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The big Fed decision plus economic data: Here’s what will drive the market on Wednesday

The Dow Jones industrial average, S&P 500 and Russell 2000 all closed Tuesday at record highs; the tech-heavy Nasdaq composite broke its two-day losing streak. As investors gear up for what is widely anticipated to be a Federal Reserve decision to hike its federal funds target rate, Boris Schlossberg, managing director of foreign exchange strategy at BK Asset Management, discussed three key market themes he is watching for on Wednesday.

1. The Fed's decision

The Federal Reserve is set to release its policy statement on Wednesday afternoon, and traders currently see an increase in the fed funds rate target as a lock. Schlossberg will be watching largely for the central bank's forward guidance now that the hike is widely considered priced into the market already.

"The market is going to focus on the dot plot and what Chairwoman Janet Yellen says, whether she is going to be dovish or hawkish with respect to the rest of the year," Schlossberg said Tuesday on CNBC's "Trading Nation."

If Yellen strikes a tone that indicates the Federal Open Market Committee is unlikely to raise rates again this year, the dollar, equities and bonds will all be impacted, Schlossberg said.

"The dollar will sell off very hard, bonds will be bought and equities will likely rally if there are no more rate hikes before 2017," he added.

An increase in the bank's short-term rate target would mark the second hike this year, and the fourth since the financial crisis.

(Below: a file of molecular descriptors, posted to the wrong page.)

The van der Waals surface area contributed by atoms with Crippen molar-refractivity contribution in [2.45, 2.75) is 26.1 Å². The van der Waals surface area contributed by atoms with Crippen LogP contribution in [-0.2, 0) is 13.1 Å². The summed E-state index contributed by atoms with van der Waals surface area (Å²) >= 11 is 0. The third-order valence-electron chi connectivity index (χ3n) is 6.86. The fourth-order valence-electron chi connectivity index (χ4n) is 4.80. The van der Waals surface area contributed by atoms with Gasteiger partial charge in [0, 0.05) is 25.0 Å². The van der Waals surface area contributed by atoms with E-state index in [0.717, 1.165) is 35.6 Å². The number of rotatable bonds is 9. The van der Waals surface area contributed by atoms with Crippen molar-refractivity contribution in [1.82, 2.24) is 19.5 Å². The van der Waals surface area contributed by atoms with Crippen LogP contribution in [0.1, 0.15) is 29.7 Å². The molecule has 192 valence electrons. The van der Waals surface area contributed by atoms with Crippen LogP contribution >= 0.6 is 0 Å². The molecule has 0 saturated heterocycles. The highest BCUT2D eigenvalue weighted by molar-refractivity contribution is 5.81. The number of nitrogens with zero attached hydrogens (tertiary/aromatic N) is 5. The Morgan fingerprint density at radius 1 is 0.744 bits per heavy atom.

2. Consumer inflation

The Bureau of Labor Statistics is scheduled to publish its monthly consumer price index on Wednesday before the opening bell, and Schlossberg will be watching for the measure of inflation.

"The Fed chairwoman, Janet Yellen, has been arguing that inflation is going to accelerate into the second half of this year. Tomorrow's data is going to be key in telling us whether that's really going to be the case or whether it's going to stay very much moribund," Schlossberg said.

The previous reading indicated inflation rose 0.2 percent month over month; it is expected that Wednesday's figure will show no change from the previous month.

3. Retail sales

The U.S. Census Bureau is set to publish its monthly retail sales data Wednesday before the bell, and economists are currently anticipating no month-over-month change for the measure of consumer spending. Schlossberg expects the figure to be "another dud."

The prior month's reading showed an increase of 0.4 percent.

"If retail sales again disappoint, it is going to make it very difficult for the Fed to argue that they're going to raise rates into the second half of the year," he said.

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